The Court again held that the wife knew what she was getting herself into by signing the contract, and thus could not now argue that it should be set aside.

It is clear then that where both parties are in a position to understand the consequences of the domestic contract which they are entering into, an Ontario Court is unlikely to set aside a marriage contract. The cases also suggest that where there is uncertainty regarding financial disclosure or other aspects of the process and a party becomes aware of a possible deficiency but chooses not to pursue an investigation or alternative course of action and instead proceeds to sign the marriage contract, that party will be bound by the contract and held to its terms.

It is imperative then that each party should appreciate the “process” and obtain independent legal advice. Each party should also fully understand the contract and the suggestions, if any, made by counsel and thereafter make an informed decision to proceed or not.

As a matter of process, parties should clearly be made aware of the opportunity to obtain independent legal advice by counsel and understand that an Ontario Court is not likely to set aside a marriage contract based upon the argument that he or she was not aware of the meaning or implications of the contract.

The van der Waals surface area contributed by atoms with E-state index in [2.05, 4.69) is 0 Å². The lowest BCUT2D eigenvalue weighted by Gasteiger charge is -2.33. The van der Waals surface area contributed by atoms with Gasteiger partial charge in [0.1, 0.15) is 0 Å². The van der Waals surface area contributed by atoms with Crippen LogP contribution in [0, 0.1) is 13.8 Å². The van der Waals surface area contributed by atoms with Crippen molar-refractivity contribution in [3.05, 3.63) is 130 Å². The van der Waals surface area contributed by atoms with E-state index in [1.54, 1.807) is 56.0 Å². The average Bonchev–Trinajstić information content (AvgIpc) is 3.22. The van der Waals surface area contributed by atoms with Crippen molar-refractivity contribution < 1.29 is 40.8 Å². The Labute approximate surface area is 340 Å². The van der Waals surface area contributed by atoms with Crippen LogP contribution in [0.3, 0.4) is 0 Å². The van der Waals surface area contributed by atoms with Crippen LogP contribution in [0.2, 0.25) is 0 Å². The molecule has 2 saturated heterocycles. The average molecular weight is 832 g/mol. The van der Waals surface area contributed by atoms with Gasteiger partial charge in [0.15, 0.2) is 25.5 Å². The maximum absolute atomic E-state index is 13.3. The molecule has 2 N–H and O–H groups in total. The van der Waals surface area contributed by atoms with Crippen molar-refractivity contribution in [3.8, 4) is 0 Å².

It is important to appreciate that these cases, Butty and Verkaik, stand apart from circumstances where a party failed to disclose or materially misrepresented the value of significant assets or where a party interfered with the receipt of independent advice.

Unless the circumstances are such that one party has engaged in inappropriate conduct, a party that is clearly aware of his or her options or possible deficiencies in the process is unlikely to be successful in a challenge to a marriage contract in Ontario. These cases send a clear message that absent unusual circumstances, domestic contracts are to be respected and given deference by Ontario Courts.